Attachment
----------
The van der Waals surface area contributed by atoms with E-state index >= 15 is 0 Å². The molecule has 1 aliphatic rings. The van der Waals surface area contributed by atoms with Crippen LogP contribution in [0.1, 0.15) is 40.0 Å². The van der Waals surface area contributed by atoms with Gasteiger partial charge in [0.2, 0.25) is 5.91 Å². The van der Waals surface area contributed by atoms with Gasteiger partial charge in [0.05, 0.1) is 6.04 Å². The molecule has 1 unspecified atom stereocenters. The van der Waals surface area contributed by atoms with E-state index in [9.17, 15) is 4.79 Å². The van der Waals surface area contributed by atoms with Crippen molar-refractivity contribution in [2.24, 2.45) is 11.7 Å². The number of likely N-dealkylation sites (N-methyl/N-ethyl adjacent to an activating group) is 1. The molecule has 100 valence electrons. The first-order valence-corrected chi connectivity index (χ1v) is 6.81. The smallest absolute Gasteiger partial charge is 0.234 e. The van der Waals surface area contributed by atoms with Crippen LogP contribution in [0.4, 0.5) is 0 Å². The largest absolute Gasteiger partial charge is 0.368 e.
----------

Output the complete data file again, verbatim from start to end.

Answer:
The van der Waals surface area contributed by atoms with E-state index >= 15 is 0 Å². The molecule has 1 aliphatic rings. The van der Waals surface area contributed by atoms with Crippen LogP contribution in [0.1, 0.15) is 40.0 Å². The van der Waals surface area contributed by atoms with Gasteiger partial charge in [0.2, 0.25) is 5.91 Å². The van der Waals surface area contributed by atoms with Gasteiger partial charge in [0.05, 0.1) is 6.04 Å². The molecule has 1 unspecified atom stereocenters. The van der Waals surface area contributed by atoms with E-state index in [9.17, 15) is 4.79 Å². The van der Waals surface area contributed by atoms with Crippen molar-refractivity contribution in [2.24, 2.45) is 11.7 Å². The number of likely N-dealkylation sites (N-methyl/N-ethyl adjacent to an activating group) is 1. The molecule has 100 valence electrons. The first-order valence-corrected chi connectivity index (χ1v) is 6.81. The smallest absolute Gasteiger partial charge is 0.234 e. The van der Waals surface area contributed by atoms with Crippen LogP contribution in [0.4, 0.5) is 0 Å². The largest absolute Gasteiger partial charge is 0.368 e.